A number of events over the past decade have raised serious doubts in the minds of many about whether Notre Dame retains a vibrant Catholic identity. Those events began with the Vagina Monologues and the Queer Film festival and have included, to name a few, the University’s honoring of President Obama in opposition to the policy of the United States Conference of Catholic Bishops and in defiance of its own bishop, overturning long-standing policy by granting official status to a gay student organization, appointing to the board of trustees a pro-abortion alumnus publicly opposed to the school’s religious liberty claim in its lawsuit against the Obamacare abortifacient/contraceptive mandate, and according spousal benefits to “married” homosexual and lesbian employees. At the root of all of this is the dramatic shrinking of the Catholic faculty. While the school’s Mission Statement declares that its Catholic identity “depends upon the continuing presence of a predominant number of Catholic intellectuals” on the faculty, the erosion of Catholic faculty has been so great that this test is no longer met. Thus, measured by its own standard, Notre Dame has lost the Catholic identity that it nonetheless continues to proclaim.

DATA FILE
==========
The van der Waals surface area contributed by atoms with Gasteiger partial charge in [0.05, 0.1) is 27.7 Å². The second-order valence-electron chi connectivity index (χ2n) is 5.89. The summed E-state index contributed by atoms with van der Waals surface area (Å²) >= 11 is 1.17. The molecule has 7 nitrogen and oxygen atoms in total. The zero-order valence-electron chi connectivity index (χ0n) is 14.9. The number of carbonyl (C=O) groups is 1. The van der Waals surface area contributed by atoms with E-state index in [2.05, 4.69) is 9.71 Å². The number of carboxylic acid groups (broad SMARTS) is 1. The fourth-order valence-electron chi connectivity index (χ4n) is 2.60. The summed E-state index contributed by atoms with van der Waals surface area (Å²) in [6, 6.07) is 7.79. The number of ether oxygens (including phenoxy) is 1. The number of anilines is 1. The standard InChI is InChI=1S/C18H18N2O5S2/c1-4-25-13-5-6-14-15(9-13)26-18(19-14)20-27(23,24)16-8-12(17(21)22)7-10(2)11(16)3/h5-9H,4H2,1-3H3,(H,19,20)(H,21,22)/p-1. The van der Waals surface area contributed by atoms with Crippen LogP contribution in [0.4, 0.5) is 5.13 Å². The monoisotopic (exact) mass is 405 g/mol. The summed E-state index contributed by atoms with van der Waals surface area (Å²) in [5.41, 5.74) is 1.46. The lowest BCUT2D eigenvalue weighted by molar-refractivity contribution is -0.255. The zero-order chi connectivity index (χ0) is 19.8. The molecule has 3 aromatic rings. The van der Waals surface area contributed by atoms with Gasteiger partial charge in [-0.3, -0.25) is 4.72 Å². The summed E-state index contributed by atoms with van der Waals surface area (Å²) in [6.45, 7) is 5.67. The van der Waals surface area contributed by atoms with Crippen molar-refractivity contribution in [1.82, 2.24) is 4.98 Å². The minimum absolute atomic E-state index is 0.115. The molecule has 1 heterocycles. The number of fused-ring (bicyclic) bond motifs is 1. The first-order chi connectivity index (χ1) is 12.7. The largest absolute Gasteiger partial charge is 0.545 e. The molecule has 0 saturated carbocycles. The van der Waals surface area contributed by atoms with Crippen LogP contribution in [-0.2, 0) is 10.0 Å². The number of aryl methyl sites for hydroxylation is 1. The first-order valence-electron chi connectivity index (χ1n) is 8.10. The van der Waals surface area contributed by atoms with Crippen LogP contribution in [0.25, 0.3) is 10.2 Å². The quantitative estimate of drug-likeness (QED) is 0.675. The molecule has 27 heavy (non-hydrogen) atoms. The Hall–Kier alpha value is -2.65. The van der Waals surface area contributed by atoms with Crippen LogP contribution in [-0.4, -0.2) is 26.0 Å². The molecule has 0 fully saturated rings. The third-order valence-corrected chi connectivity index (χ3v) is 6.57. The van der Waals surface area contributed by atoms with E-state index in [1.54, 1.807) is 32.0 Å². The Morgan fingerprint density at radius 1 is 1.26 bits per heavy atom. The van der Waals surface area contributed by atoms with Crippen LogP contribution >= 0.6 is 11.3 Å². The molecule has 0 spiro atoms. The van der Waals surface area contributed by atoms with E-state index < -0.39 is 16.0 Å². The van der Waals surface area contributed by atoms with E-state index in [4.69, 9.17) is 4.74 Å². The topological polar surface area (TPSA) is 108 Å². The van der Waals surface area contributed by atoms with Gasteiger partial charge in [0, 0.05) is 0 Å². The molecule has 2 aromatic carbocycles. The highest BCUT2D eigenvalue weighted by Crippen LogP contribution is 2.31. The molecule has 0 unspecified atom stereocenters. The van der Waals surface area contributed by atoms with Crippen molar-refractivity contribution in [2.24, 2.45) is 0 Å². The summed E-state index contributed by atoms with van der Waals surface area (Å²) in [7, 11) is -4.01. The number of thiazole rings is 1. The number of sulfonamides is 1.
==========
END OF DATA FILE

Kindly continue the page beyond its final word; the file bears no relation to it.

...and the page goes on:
Still, many of the school’s Catholic underpinnings remain, and it could over time regain its footing if those in governance were to act promptly and decisively. The time is opportune for alumni and others of the Notre Dame family to express both their intense concern and their support of actions designed to strengthen Notre Dame’s Catholic identity.